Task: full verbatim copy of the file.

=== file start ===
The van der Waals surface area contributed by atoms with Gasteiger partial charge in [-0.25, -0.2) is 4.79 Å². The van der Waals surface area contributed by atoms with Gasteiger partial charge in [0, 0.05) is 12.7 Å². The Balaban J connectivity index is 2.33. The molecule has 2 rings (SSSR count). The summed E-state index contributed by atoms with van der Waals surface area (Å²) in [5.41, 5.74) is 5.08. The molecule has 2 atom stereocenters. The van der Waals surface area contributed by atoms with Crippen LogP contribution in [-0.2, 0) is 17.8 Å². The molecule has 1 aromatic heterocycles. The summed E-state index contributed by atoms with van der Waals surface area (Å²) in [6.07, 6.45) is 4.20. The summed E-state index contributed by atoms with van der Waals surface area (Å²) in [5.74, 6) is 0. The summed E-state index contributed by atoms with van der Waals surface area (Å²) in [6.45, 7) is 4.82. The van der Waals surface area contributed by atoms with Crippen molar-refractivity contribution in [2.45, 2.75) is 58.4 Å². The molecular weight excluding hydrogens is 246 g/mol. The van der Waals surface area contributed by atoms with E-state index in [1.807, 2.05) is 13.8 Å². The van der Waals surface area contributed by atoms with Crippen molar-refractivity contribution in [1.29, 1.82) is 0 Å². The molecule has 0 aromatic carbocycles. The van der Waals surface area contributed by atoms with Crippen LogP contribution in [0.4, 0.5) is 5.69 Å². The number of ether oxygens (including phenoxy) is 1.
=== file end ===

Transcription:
The van der Waals surface area contributed by atoms with Gasteiger partial charge in [-0.25, -0.2) is 4.79 Å². The van der Waals surface area contributed by atoms with Gasteiger partial charge in [0, 0.05) is 12.7 Å². The Balaban J connectivity index is 2.33. The molecule has 2 rings (SSSR count). The summed E-state index contributed by atoms with van der Waals surface area (Å²) in [5.41, 5.74) is 5.08. The molecule has 2 atom stereocenters. The van der Waals surface area contributed by atoms with Crippen LogP contribution in [-0.2, 0) is 17.8 Å². The molecule has 1 aromatic heterocycles. The summed E-state index contributed by atoms with van der Waals surface area (Å²) in [6.07, 6.45) is 4.20. The summed E-state index contributed by atoms with van der Waals surface area (Å²) in [5.74, 6) is 0. The summed E-state index contributed by atoms with van der Waals surface area (Å²) in [6.45, 7) is 4.82. The van der Waals surface area contributed by atoms with Crippen molar-refractivity contribution in [2.45, 2.75) is 58.4 Å². The molecular weight excluding hydrogens is 246 g/mol. The van der Waals surface area contributed by atoms with E-state index in [1.807, 2.05) is 13.8 Å². The van der Waals surface area contributed by atoms with Crippen molar-refractivity contribution in [1.29, 1.82) is 0 Å². The molecule has 0 aromatic carbocycles. The van der Waals surface area contributed by atoms with Crippen LogP contribution in [0.4, 0.5) is 5.69 Å². The number of ether oxygens (including phenoxy) is 1.